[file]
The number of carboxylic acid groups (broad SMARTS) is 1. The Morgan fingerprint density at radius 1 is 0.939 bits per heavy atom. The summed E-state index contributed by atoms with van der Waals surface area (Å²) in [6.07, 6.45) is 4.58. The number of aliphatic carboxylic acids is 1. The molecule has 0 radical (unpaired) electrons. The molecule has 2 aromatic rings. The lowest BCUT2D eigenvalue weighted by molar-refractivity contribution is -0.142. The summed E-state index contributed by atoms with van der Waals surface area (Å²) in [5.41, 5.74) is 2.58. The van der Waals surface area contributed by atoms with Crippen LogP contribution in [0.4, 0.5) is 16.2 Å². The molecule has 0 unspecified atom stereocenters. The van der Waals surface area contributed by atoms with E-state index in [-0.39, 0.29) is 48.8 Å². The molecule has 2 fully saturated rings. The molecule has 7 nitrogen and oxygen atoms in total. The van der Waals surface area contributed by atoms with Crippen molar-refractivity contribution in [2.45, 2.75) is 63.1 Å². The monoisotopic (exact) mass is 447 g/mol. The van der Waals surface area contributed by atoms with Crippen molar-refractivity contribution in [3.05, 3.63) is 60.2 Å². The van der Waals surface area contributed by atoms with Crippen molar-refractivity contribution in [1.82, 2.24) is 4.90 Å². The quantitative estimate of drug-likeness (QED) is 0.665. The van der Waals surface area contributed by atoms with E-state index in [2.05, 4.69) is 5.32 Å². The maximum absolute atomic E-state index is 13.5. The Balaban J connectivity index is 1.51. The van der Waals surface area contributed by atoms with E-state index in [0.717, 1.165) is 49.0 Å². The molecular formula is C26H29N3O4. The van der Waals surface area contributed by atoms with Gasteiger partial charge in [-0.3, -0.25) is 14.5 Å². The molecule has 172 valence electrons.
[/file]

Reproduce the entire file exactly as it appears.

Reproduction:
The number of carboxylic acid groups (broad SMARTS) is 1. The Morgan fingerprint density at radius 1 is 0.939 bits per heavy atom. The summed E-state index contributed by atoms with van der Waals surface area (Å²) in [6.07, 6.45) is 4.58. The number of aliphatic carboxylic acids is 1. The molecule has 0 radical (unpaired) electrons. The molecule has 2 aromatic rings. The lowest BCUT2D eigenvalue weighted by molar-refractivity contribution is -0.142. The summed E-state index contributed by atoms with van der Waals surface area (Å²) in [5.41, 5.74) is 2.58. The van der Waals surface area contributed by atoms with Crippen LogP contribution in [0.4, 0.5) is 16.2 Å². The molecule has 0 unspecified atom stereocenters. The van der Waals surface area contributed by atoms with E-state index in [-0.39, 0.29) is 48.8 Å². The molecule has 2 fully saturated rings. The molecule has 7 nitrogen and oxygen atoms in total. The van der Waals surface area contributed by atoms with Crippen molar-refractivity contribution in [2.45, 2.75) is 63.1 Å². The monoisotopic (exact) mass is 447 g/mol. The van der Waals surface area contributed by atoms with Crippen molar-refractivity contribution in [3.05, 3.63) is 60.2 Å². The van der Waals surface area contributed by atoms with Crippen molar-refractivity contribution in [1.82, 2.24) is 4.90 Å². The quantitative estimate of drug-likeness (QED) is 0.665. The van der Waals surface area contributed by atoms with E-state index in [2.05, 4.69) is 5.32 Å². The maximum absolute atomic E-state index is 13.5. The Balaban J connectivity index is 1.51. The van der Waals surface area contributed by atoms with E-state index in [0.717, 1.165) is 49.0 Å². The molecular formula is C26H29N3O4. The van der Waals surface area contributed by atoms with Gasteiger partial charge in [-0.3, -0.25) is 14.5 Å². The molecule has 172 valence electrons.